As we all navigate the effects of the COVID-19 crisis, we’re inspired by those who are making a difference. Some of what makes a difference, as in any difficult time, is art. In an effort to stay connected with and uplift fans, give back to COVID-related causes, and stay afloat in the wake of tour cancellations, musicians are turning in unparalleled numbers to livestreams, virtual festivals, and other unique forms of digital content while in quarantine.
At the same time, audiences who are staying home are turning to music content more than ever. In March, for example, music demand on YouTube was up 63% over the same period last year. In addition, broadband internet providers have seen a 30%-50% rise in use due to increasing music and entertainment streaming.
You’ve probably noticed the incredible spike in music livestreams, even if only from those artists you follow online. Perhaps you’ve also seen performances powered by brands, and artists partnering with brands to help raise funds for organizations like Feed America, The World Health Organization, and more.
Artists are more interested than ever in partnering with brands to create meaningful, feel-good content and to provide relief to those in need. As a result, we’re in the midst of a rare and special moment, enabling brands and artists to readily produce entertaining, impactful content on a scale not seen in our lifetimes. Brands who have approached the current landscape with that intention are making a real difference, fostering long-term goodwill, and empowering art while they’re at it.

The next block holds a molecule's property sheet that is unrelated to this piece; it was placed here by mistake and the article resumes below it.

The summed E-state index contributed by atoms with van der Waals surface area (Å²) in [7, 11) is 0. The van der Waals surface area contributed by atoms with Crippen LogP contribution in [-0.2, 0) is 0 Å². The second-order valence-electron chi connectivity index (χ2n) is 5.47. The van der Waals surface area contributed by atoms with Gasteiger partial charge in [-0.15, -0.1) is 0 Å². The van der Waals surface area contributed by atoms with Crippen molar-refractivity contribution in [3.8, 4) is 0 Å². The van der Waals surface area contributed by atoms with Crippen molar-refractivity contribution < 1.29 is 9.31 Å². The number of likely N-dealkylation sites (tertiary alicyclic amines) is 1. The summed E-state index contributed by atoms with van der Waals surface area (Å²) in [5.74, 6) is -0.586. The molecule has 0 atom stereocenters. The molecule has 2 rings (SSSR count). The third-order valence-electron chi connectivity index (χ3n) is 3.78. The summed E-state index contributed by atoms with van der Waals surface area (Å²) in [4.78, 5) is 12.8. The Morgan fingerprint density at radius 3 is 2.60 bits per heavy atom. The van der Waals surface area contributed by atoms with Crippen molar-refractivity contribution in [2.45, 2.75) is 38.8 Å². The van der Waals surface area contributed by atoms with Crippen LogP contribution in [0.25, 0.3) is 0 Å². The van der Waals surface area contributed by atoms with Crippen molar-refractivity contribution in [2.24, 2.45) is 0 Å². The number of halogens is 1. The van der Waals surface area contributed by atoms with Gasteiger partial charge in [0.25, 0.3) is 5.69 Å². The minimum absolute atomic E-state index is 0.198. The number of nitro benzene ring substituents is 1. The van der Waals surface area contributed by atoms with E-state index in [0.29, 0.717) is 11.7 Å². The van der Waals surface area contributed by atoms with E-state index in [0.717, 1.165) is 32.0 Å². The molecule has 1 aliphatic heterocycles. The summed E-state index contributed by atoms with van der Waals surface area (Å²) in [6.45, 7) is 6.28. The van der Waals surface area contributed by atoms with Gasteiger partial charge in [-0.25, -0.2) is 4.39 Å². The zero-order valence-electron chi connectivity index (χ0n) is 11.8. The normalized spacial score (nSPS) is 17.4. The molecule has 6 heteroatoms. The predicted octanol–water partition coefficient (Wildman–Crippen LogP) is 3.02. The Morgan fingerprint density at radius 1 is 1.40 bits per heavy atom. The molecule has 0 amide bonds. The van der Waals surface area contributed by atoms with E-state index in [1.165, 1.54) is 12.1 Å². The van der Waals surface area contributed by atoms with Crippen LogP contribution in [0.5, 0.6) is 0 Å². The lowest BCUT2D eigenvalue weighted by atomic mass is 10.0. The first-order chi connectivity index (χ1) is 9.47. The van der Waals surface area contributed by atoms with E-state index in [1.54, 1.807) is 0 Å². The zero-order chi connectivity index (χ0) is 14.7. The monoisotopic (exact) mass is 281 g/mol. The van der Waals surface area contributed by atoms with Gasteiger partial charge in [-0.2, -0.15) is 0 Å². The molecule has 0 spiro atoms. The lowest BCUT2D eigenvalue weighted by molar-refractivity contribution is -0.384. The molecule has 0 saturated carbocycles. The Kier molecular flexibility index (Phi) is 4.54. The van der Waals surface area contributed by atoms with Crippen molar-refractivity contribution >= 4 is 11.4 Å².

Consumers agree. According to a recent study from Nielsen Music, fans expect brands and artists with means to do more to give back during this time . For artists unable to tour, the study found that 52% of households with kids and 58% of Latinx households would favor a brand that supports them. Innovative brands are doing both: supporting their communities through artist collaborations.
Jessie Reyez partnered with Jameson to bring her fans an intimate, acoustic performance of her latest album which also covered the wages her team lost when her tour had to be cancelled. Remaining proceeds went to Feeding America, MusiCares, Together Rising and United Way Canada.
Levi’s announced it would donate $3 million to support communities impacted by the COVID-19 crisis while also launching it’s 5:01 livestream series, encouraging fans to stay home and stay connected with artists like Doja Cat, Jaden Smith and Brett Young.
Several other global brands (including those in customarily competitive arenas, such as Coke and Pepsi), have come aboard to support Global Citizen’s “One World: Together At Home” digital and broadcast event, with artist performances curated by Lady Gaga, to benefit frontline healthcare workers and The World Health Organization.
While we find ourselves an unprecedented and difficult time, there is also unprecedented room to do good. Conscientious brands have a unique opportunity to forge more meaningful partnerships that bring joy and support to the artistic community and global community at large. Consumers, artists, and fans will remember them for having done so.